When Converting Mutuals, Consider a Merger
Although mutuals are in theory owned by their depositors, there is in fact no tangible expression of ownership.
In such institutions, property rights are transformed into the privileges of management. And managers often operate like the heads of a feudal estate, with hereditary succession.
This being the case, well-run and well-capitalized mutuals are like unclaimed pots of gold.
But there is a solution. The wealth can be distributed through a public conversion to stock form, in which depositors and management are offered a subscription sale of stock. The attraction of the arrangement for both groups is the hope of realizing a profit through appreciation when the stock is publicly traded.
A straight conversion runs the risks of any publicly traded company. Foremost among these risks is the possibility of irritating stockholders to the point of provoking changes in the managerial aristocracy.
But managers usually do well. When Craigin Financial converted in June, chief executive officer Adam A. Jahn's net worth grew by $2.9 million in a single day.
For management, a merger-conversion, in which the mutual is simultaneously converted to stock form and merged into another company, offers an incentive beyond making ownership of the pot of gold tangible. The advantage is that managers can negotiate an agreement with the acquiring company that protects their perks.
Acquiring banks realize an enormous economic advantage in merger-conversions:
They acquire the mutual for a fraction of its real value.
A Hypothetical Deal
Exactly why and how can be illustrated by comparing two hypothetical acquisitions, one a merger-conversion and the other purchase of a healthy stockholder-owned institution.
Assume that Acquiring Bank, with $200 million in assets, $15 million in equity, and three million shares outstanding, trading at $5, or 100% of book value, is considering two acquisitions: a merger-conversion with Mutual Federal and a stock offer for Second Savings.
Both Mutual Federal and Second Savings have $100 million in assets and $7 million in equity.
Mutual Federal has, of course, no shares outstanding; it is "owned" by its depositors.
Second Savings has two million shares outstanding trading at $3.50 - 100% of book.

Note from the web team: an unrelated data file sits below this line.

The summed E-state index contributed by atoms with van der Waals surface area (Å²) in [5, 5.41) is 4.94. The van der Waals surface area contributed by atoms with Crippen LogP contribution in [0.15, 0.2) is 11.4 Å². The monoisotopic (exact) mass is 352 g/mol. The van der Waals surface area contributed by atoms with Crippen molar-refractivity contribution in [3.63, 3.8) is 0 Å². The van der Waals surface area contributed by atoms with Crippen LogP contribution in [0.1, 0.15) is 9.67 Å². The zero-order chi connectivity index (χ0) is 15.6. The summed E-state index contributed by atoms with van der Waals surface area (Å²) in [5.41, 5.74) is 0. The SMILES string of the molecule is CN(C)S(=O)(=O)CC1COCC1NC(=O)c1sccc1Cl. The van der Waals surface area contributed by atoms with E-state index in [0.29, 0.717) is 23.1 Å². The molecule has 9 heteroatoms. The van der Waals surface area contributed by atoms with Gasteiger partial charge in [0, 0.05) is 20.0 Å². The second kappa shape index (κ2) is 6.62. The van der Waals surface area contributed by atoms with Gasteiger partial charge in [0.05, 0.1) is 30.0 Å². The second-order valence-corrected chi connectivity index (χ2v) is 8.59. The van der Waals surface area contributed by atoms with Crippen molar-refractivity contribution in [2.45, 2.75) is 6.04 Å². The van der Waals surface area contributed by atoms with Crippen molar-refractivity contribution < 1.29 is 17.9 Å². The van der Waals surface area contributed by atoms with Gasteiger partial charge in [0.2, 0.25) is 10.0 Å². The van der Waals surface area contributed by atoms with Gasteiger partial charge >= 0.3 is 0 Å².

For the purposes of this example, we have assumed that Acquiring Bank could acquire Mutual Federal by offering $1.4 million of its shares at the current market price of $5 to the mutual's depositors.
Alternatively, it could pay a 42% premium over book to acquire the shareholder-owned Second Savings.
After a merger-conversion with Mutual Federal, Acquiring Bank would have $300 million in assets, $29 million in equity (its original $15 million plus Mutual Federal's $7 million and an additional $7 million raised from the stock sale), and 4.4 million shares outstanding.
The transaction would be antidilutive, actually increasing book value by 32%, to $6.59 a share.
If the stock continue to trade at book, shareholders of Acquiring Bank, including the depositors and managers of Mutual Federal, would enjoy a 32% increase in the value of their shares.
An acquisition of Second Savings is less attractive.
Let's say Acquiring Bank offers a share-for-share trade (a 42% premium at the trading price prior to the deal) and issues two million new shares to Second Savings shareholders.
Acquiring Bank would have $300 million in assets but only $22 million in equity and five million shares outstanding, resulting in a book value of $4.40.
Acquiring Bank's stock value would have been diluted 12%. And, if the stock continued to trade at book, the former shareholders of Second Savings would realized only a 25% premium on their stock trade.
The table accompanying this article lists the 16 most attractive candidates for a merger-conversion, as selected by SNL Securities.
The ingredients for a successful merger-conversion are identical to those for a successful conversion: a strong balance sheet with a proven record of profitability, and a desire to convert.
As regards the desire to convert, many mutual managers enjoy the lifestyle and serenity of mutuality and have no desire to wrestle with the unknowns of stock price performance and corporate independence.
A merger-conversion, though, in contrast to a straight conversion, does offer the certainties of a negotiated partnership.
Defining Low Risks
To determine viability for conversion, we have made several assumptions, among them that the marketplace would permit only low-risk mutuals to convert. For the purposes of this analysis, a low-risk mutual is defined as one whose high-risk loans do not exceed 10% and whose other troubled assets do not exceed 2% of total assets.
We also excluded all institutions with assets of less than $500 million, or a 1990 return on assets of less than 0.5%.
A total of 16 institutions met all these criteria.
Some large mutuals did not make the list, usually owing to inadequate return on assets, or risk loans greater than 10% of assets, or troubled assets collectively greater than 2%.
For the other institutions, the estimated ratio of core income to conversion proceeds is high, ranging from 28.08% for $1.2 billion-asset Ridgewood Savings Bank in New York City to 43.7% for $3 billion-asset Third Federal Savings and Loan Association in Cleveland. These are good returns at a time when the Treasury bills yield less than 6% before taxes. (The ratios represent 1990 core income plus a 5% return on conversion proceeds, all divided by the sale price, estimated at 35% of book.)
The issue with all the institutions on the list is not the attractiveness of conversion or merger-conversion, but rather whether the management has the desire or willingness to convert into stock form.
PHOTO : Mr. McRae is a contributing editor of Bank Mergers and Acquisitions, a newsletter published by SNL Securities. The data base and publishing firm, based in Charlottesville, Va., specializes in the banking and thrift industries.